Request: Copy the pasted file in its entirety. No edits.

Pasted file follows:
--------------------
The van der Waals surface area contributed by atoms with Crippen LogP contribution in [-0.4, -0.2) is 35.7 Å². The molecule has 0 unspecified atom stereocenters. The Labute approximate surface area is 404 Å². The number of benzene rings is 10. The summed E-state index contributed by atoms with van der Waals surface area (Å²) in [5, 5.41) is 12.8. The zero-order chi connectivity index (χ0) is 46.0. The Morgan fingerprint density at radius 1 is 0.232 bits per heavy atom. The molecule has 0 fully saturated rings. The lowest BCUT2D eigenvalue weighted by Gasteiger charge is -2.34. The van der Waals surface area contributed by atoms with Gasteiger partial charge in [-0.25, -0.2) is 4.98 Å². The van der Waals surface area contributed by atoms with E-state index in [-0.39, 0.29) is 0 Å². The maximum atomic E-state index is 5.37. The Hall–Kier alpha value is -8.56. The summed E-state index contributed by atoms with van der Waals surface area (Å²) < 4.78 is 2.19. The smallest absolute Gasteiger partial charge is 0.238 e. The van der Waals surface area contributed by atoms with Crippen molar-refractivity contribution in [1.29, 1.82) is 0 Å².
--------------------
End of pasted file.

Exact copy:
The van der Waals surface area contributed by atoms with Crippen LogP contribution in [-0.4, -0.2) is 35.7 Å². The molecule has 0 unspecified atom stereocenters. The Labute approximate surface area is 404 Å². The number of benzene rings is 10. The summed E-state index contributed by atoms with van der Waals surface area (Å²) in [5, 5.41) is 12.8. The zero-order chi connectivity index (χ0) is 46.0. The Morgan fingerprint density at radius 1 is 0.232 bits per heavy atom. The molecule has 0 fully saturated rings. The lowest BCUT2D eigenvalue weighted by Gasteiger charge is -2.34. The van der Waals surface area contributed by atoms with Gasteiger partial charge in [-0.25, -0.2) is 4.98 Å². The van der Waals surface area contributed by atoms with E-state index in [-0.39, 0.29) is 0 Å². The maximum atomic E-state index is 5.37. The Hall–Kier alpha value is -8.56. The summed E-state index contributed by atoms with van der Waals surface area (Å²) < 4.78 is 2.19. The smallest absolute Gasteiger partial charge is 0.238 e. The van der Waals surface area contributed by atoms with Crippen molar-refractivity contribution in [1.29, 1.82) is 0 Å².